Yvonne A R White, Dori C Woods, Yasushi Takai, Hiroyuki Seki and Jonathan L Tilly worked hard in 2004. When this intrepid team revealed that some mammals (eg. mice) can produce eggs into their adult life, there was hope that stem cells could now become a staple of medical ideas. That hope has been fully justified. Published in the March issue of Nature Medicine, the same team have explored human female ovary capabilities and performed what was thought the impossible.
We may all know that female babies are born with their full and finite complement of oocytes or eggs, but we are only partly correct. Now the possibilities have enlarged. The proof that you could find egg-producing stem cells in the ovary of adult women was paramount for this team of scientists.
Dr. Jonathan Tilly directs the Vincent Center in Massachusetts General Hospital: "The discovery of oocyte precursor cells in adult human ovaries, coupled with the fact that these cells share the same characteristic features of their mouse counterparts that produce fully functional eggs, opens the door for development of unprecedented technologies to overcome infertility in women and perhaps even delay the timing of ovarian failure." Presumably, stem cell researchers will read much more into this.
Shanghai mouse research provided support with proof of egg-producing stem cells in 2009 and then the Vincent team developed a more precise green fluorescence-activated cell-sorting technique(GFP), whereby no possibility of contamination from other cells was possible. The verified eggs they produced could then be fertilised and developed into blastocysts. Now for human tissues. The resultant oocytes (eggs) not only looked like and grew like those in human ovaries, but some had the required haploid number of chromosomes, presumably after meiosis (all true eggs of course have to double up their DNA later, when fertilised.)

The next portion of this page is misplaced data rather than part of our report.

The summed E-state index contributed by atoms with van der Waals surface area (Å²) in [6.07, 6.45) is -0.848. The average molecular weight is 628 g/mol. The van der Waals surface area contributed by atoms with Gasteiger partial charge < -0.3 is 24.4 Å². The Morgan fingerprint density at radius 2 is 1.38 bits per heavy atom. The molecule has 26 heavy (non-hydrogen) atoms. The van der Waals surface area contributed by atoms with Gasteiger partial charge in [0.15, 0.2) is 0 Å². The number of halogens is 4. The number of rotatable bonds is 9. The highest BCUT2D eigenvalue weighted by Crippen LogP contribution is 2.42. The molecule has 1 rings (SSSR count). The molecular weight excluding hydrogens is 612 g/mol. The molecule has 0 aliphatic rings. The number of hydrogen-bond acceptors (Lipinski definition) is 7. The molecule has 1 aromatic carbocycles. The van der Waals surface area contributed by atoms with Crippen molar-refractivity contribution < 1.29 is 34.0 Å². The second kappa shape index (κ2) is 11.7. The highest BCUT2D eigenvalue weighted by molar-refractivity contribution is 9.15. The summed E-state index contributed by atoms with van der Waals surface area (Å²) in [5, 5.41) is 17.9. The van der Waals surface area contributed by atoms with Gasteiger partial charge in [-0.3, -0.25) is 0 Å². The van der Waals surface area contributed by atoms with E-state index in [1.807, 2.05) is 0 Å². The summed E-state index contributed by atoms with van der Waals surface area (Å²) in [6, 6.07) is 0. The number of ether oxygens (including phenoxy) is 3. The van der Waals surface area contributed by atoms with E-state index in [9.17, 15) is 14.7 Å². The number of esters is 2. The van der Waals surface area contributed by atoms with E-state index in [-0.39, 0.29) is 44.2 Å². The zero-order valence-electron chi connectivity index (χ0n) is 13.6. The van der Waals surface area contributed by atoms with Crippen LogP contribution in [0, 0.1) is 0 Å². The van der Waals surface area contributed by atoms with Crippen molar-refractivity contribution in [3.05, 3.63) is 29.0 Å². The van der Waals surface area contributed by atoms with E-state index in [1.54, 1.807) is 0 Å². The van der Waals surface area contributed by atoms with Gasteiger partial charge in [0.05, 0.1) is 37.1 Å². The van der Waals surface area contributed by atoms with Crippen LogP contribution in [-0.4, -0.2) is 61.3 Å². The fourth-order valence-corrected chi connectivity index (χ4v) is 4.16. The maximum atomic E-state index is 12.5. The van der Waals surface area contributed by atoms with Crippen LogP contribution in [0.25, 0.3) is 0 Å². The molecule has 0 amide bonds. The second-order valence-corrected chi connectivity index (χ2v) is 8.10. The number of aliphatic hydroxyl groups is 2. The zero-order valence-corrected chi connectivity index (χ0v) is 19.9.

This cross-section of a human ovary shows potential areas for stem cells -which can now be converted to oocytes - even in adult women; Credit: Shutterstock
The final step, to date, involved using mouse recipients for the human tissue. Immature human follicles and oocytes were found after 7-14 days, and possibly were present before the mouse skin graft. Dr. Tilly and the team are now exploring the freezing of these cells in human OSC banks, as human eggs cannot be frozen and thawed without damage.
Likewise, factors such as hormones that influence the marvellous transformation from OSC to oocyte need to be identified with IVF and other infertility possibilities become let us say, "improved" spectacularly by these discoveries. Women's health generally could also be improved by maintaining some functions in the ovary throughout life. Let us be clear that with even more from these particular stem cells, a fascinating transformation of the whole of medicine lies ahead.